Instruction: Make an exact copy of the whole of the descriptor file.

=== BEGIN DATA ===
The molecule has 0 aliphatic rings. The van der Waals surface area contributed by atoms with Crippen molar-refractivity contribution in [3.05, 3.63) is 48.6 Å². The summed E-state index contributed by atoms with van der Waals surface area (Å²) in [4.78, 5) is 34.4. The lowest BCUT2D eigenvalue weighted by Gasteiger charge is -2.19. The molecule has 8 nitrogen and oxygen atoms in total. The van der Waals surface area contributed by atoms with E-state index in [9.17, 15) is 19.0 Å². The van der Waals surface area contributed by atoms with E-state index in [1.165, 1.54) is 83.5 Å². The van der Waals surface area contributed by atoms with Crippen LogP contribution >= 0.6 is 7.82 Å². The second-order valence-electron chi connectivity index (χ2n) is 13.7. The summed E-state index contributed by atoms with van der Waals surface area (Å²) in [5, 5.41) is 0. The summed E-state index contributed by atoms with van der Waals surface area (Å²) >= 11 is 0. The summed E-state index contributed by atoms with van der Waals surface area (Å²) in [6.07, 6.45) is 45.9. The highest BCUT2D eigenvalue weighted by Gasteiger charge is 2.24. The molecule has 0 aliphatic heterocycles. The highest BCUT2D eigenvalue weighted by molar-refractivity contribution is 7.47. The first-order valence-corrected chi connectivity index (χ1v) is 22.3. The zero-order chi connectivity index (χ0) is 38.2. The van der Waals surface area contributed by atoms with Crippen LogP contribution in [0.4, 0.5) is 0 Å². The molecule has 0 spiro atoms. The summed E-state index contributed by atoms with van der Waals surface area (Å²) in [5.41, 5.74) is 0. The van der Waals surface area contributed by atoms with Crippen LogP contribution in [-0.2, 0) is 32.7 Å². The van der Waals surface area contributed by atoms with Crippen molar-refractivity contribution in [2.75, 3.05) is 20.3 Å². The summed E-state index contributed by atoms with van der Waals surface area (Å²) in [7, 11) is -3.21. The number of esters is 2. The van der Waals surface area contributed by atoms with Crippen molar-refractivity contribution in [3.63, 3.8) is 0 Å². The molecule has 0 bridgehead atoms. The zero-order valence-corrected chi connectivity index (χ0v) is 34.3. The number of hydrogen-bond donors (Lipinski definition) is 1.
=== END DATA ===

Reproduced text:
The molecule has 0 aliphatic rings. The van der Waals surface area contributed by atoms with Crippen molar-refractivity contribution in [3.05, 3.63) is 48.6 Å². The summed E-state index contributed by atoms with van der Waals surface area (Å²) in [4.78, 5) is 34.4. The lowest BCUT2D eigenvalue weighted by Gasteiger charge is -2.19. The molecule has 8 nitrogen and oxygen atoms in total. The van der Waals surface area contributed by atoms with E-state index in [9.17, 15) is 19.0 Å². The van der Waals surface area contributed by atoms with E-state index in [1.165, 1.54) is 83.5 Å². The van der Waals surface area contributed by atoms with Crippen LogP contribution >= 0.6 is 7.82 Å². The second-order valence-electron chi connectivity index (χ2n) is 13.7. The summed E-state index contributed by atoms with van der Waals surface area (Å²) in [5, 5.41) is 0. The summed E-state index contributed by atoms with van der Waals surface area (Å²) >= 11 is 0. The summed E-state index contributed by atoms with van der Waals surface area (Å²) in [6.07, 6.45) is 45.9. The highest BCUT2D eigenvalue weighted by Gasteiger charge is 2.24. The molecule has 0 aliphatic heterocycles. The highest BCUT2D eigenvalue weighted by molar-refractivity contribution is 7.47. The first-order valence-corrected chi connectivity index (χ1v) is 22.3. The zero-order chi connectivity index (χ0) is 38.2. The van der Waals surface area contributed by atoms with Crippen LogP contribution in [0.4, 0.5) is 0 Å². The molecule has 0 spiro atoms. The summed E-state index contributed by atoms with van der Waals surface area (Å²) in [5.41, 5.74) is 0. The van der Waals surface area contributed by atoms with Crippen LogP contribution in [-0.2, 0) is 32.7 Å². The van der Waals surface area contributed by atoms with Crippen molar-refractivity contribution in [2.75, 3.05) is 20.3 Å². The summed E-state index contributed by atoms with van der Waals surface area (Å²) in [7, 11) is -3.21. The number of esters is 2. The van der Waals surface area contributed by atoms with Crippen molar-refractivity contribution in [3.63, 3.8) is 0 Å². The molecule has 0 bridgehead atoms. The zero-order valence-corrected chi connectivity index (χ0v) is 34.3. The number of hydrogen-bond donors (Lipinski definition) is 1.